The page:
You don’t hang a painting up because it fills a crack in the wall so why would you utilise a record as art and have it look boring and galling? The reason I wanted to write this piece is two-fold. For a start, I wanted to look at why vinyl is so crucial and making sure, if you are buying records as an art purchase, doing it right. On the other hand, and more importantly, it was to decry and highlight the surfeit of genuinely inspiring album covers in today’s music. Maybe the last album that really caught my eye, in terms of its central image, was Kendrick Lamar’s To Pimp a Butterfly. The cover shows dead bodies and black faces brandishing wads of dollars in front of the WHITE House. It is a juxtaposition of the privileged white government – although Obama was President in 2015 (when the album was released) – and the struggle of the black community in America. At face value, the artwork can be seen as a random idea with no deeper context. Throw in the album’s title and there is that outrage black people feel in the U.S. The fact they are not represented and struggle alone. Not only is the music extraordinary (on To Pimp a Butterfly) but you have that fantastic visual representation. Actually, and undercutting my earlier point, Stormzy’s debut album, Gang Signs & Prayer reinvents The Last Supper with black symbolism and gang culture iconography. The album’s depictions – gang members dressed in black; black plates and consoles; everything black – could be a nod to stereotypes and misconceptions about the black youth but it could run deeper – maybe the religious parody, as the album has ‘Prayer’ in its title, means the young black community needs to embrace religion to think they have hope in life – a better life from the violence and bloodshed of their estates. Who knows, but one thing is sure: both these modern album covers provoke discussion and thought.
Throw the microscope through the years and there are few recent (the last few years) album covers that really compel the imagination. David Bowie’s Blackstar has those black stars and seems quite simple. The fragmented star at the bottom of the album spell ‘Bowie’ whilst there is a hidden bonus: the album glows blue under ultraviolet light and stars appear if you leave it in direct sunlight. In an age where everything has to go online – including bowel movements and your kids’ pointless burbling – something like the Blackstar album cover is for those who appreciate there here and now. You discover the idiosyncrasies and hidden layers of the design. Through accident or design; those revelations come and are intended to outstand. In a rebellious way, it is a push against their instant Tweet and status update. It is a slow-burning realisation and process that harks to the album covers of old. That brings to mind another point: the album/vinyl covers that not only look great but have in-built ‘extras’ and hidden messages. Some records, like Led Zeppelin’s Physical Graffiti, has a building/window design where album (title) letters would appear in each panel. Others, such as Nirvana’s Nevermind made you think about that baby-in-the-swimming-pool-chasing-the-dollar significance. It is an iconic image that has been interpreted to death but could have been an off-the-cuff idea from the band and photographer. I’ll admit there have been some contemporary, simple designs – the rainbow-coloured lettering for Radiohead’s In Rainbows; the pink-letters-again-black-background of Beyoncé (suggesting femininity in a black world or because it has instantly and easy appeal – but there are fewer knockout covers than old. Just THINK about the classics. The Rolling Stones’ lurid, sexy and suggestive Sticky Fingers;. The Beatles’ Abbey Road zebra crossing walk-across – the debate whether Paul was dead and what his bare-footed image represented. The Beatles created two more legendary covers. Their eponymous record (‘The White Album’) revolutionised the album cover because of its simplicity – Jay Z parodied that concept for The Black Album. Perhaps the most famous is Sgt. Pepper’s Lonely Hearts Club Band. Chocked with historical figures, memorable images and all manner of possible interpretations: it is one of the most thought-provoking, challenging and spectacular album covers ever.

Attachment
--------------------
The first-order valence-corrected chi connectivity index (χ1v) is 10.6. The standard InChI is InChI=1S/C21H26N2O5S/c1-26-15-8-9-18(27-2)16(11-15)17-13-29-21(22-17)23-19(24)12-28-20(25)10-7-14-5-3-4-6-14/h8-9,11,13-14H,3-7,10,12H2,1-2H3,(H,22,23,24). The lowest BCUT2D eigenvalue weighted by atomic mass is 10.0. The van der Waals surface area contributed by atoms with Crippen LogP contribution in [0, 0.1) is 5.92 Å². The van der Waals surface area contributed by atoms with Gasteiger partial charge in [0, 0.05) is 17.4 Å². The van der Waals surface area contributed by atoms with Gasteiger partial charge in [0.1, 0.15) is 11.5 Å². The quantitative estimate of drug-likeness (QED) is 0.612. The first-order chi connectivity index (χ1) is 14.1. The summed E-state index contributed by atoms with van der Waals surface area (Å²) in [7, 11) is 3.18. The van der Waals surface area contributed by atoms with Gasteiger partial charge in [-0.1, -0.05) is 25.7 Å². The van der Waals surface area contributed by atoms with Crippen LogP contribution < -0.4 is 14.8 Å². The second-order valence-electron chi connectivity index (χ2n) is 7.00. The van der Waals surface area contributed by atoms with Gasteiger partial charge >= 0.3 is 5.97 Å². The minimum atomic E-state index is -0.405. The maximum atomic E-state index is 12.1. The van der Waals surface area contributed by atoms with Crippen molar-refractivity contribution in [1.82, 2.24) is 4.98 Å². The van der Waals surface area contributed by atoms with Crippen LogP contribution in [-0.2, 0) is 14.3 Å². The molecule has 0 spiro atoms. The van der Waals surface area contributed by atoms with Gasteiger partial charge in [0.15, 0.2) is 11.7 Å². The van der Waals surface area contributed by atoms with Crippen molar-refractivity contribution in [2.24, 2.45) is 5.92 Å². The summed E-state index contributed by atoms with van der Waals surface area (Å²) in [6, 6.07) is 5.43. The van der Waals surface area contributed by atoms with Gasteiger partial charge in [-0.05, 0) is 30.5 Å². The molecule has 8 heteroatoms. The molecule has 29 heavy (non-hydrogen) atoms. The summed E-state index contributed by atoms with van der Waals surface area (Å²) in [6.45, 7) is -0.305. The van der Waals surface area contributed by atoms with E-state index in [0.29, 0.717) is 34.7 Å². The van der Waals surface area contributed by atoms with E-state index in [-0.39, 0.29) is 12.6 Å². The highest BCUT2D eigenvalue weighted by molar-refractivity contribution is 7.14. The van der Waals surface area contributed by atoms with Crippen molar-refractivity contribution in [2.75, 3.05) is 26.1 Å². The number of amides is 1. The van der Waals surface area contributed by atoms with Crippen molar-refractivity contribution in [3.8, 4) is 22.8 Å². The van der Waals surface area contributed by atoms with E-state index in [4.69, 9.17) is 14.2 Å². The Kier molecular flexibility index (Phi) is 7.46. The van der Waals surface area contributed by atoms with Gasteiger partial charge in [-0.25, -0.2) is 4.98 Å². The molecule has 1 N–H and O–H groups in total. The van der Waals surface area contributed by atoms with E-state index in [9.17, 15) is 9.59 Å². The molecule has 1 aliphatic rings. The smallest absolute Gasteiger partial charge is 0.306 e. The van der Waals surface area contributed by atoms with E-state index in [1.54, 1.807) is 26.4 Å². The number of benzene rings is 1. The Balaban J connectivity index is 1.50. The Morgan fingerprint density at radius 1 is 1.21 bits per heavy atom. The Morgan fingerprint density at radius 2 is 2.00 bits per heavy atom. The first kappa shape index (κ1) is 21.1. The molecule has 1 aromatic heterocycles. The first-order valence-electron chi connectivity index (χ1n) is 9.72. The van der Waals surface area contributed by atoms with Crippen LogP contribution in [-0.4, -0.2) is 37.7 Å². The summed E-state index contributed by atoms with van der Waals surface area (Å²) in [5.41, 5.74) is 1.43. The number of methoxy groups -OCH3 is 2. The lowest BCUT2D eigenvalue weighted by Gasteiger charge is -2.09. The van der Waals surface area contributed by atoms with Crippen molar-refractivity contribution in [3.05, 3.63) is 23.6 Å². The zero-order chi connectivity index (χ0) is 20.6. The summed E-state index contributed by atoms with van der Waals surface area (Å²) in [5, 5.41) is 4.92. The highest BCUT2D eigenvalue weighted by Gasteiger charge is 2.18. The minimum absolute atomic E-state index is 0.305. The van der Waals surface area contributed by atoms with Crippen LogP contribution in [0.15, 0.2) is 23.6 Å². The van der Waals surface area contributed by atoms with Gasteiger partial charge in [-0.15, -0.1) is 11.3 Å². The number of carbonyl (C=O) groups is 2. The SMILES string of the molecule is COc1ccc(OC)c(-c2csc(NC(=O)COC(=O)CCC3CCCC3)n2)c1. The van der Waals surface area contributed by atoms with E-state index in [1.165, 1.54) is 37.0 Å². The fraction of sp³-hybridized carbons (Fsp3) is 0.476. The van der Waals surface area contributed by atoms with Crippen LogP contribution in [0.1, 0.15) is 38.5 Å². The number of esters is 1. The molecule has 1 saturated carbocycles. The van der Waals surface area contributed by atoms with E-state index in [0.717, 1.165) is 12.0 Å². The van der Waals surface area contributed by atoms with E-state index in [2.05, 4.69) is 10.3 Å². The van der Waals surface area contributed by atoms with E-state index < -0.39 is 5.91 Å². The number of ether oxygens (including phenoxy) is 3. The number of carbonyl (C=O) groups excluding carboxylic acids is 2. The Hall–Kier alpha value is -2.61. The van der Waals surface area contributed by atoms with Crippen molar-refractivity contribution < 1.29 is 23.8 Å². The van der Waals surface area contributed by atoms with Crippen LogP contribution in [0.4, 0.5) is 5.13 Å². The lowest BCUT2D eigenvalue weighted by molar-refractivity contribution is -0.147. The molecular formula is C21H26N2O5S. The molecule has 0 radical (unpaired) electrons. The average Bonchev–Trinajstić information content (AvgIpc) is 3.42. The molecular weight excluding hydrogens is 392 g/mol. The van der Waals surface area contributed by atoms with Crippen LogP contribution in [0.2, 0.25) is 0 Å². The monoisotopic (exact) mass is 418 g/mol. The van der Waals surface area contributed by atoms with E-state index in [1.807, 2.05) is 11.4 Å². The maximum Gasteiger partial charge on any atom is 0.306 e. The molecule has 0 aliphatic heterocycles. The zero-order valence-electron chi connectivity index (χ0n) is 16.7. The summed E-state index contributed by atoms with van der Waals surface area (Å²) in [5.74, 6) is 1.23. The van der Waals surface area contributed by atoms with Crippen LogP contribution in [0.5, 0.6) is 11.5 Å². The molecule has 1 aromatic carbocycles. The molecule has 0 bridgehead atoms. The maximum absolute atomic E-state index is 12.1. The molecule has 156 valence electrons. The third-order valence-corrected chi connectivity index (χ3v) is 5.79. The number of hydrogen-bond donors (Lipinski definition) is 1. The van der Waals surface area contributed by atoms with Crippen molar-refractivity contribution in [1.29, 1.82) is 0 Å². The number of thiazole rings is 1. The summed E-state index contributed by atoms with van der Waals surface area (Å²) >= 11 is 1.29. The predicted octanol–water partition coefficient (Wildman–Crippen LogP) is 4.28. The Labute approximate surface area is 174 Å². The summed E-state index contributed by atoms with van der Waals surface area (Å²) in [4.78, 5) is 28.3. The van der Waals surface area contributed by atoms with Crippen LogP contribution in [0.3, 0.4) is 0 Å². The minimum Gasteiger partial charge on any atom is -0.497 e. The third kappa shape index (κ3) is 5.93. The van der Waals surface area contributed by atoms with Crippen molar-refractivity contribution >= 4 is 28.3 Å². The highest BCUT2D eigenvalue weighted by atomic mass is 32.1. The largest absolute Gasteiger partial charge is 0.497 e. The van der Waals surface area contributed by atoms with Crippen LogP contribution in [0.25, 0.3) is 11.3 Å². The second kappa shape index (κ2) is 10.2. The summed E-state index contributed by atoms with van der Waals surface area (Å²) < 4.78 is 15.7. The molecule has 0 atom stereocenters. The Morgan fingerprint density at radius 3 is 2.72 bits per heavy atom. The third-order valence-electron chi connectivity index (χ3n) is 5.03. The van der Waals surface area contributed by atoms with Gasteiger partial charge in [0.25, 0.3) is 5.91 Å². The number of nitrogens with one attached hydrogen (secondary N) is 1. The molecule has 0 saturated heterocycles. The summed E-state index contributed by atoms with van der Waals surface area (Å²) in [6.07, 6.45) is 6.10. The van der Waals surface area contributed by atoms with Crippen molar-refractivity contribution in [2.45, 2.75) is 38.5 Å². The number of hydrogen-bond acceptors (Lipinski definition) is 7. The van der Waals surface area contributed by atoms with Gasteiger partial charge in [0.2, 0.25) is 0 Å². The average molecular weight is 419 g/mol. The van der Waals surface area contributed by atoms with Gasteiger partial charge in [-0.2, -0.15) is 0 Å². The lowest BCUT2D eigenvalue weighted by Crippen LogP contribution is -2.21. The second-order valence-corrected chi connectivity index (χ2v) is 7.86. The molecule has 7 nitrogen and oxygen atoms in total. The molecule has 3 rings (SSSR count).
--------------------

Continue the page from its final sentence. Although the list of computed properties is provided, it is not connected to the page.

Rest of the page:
Fleetwood Mac’s Mirage has Lindsey Buckingham embraced by Stevie Nicks – she is leaning back with her face looking away. Buckingham is turning to Christine McVie with a rather tired and dismissive look as if to say: “Stevie being Stevie again!”. Mirage arrived five years after Rumours: one of the most explosive and fractious break-up records ever. Tusk – sandwiched between Rumours and Mirage – saw that tension rise, so in a way, Mirage is the ‘divorce album’ that could be interpreted all sorts of ways. The cover is rife with possibility and interpretations. Bruce Springsteen’s Born in the U.S.A. sees the ‘workman’/honest Joe as the white-collar American: in jeans with a rag hanging from his trousers; cast against the American flag. The Clash’s London Calling shows a bass guitar being smashed during a gig – it has the same lettering/design as Elvis Presley’s eponymous album. I have mentioned Nirvana’s Nevermind but Cobain’s sweetheart, Courtney Love, created a masterful album cover in Hole’s Live Through This. The beauty queen on the cover has mascara dripping down her face and highlights the emptiness and delusions of the beauty industry. It is a hard-hitting commentary and unforgettable image as haunting as it is shallow. Patti Smith’s Horses might, on face value, look like a simple, casual photograph. Smith has the look of Frank Sinatra: a sultry look to the camera as she tosses a jacket over her shoulder. It is iconic because it depicts a female artist as a more masculine, less-traditional figure. The Velvet Underground and Nico’s famous eponymous album has that Andy Warhol-designed banana image that makes you wonder what it means. When the album came out, there was a sticker over the banana. You could peel the sticker and the banana would be revealed. There is humour, art and pathos all mixed together. Small Faces’ Ogdens’ Nut Gone Flake is that tobacco-tin design that often tops lists of the greatest covers ever. The Rolling Stones created two further visual masterpieces in Let It Bleed and Exile on Main St.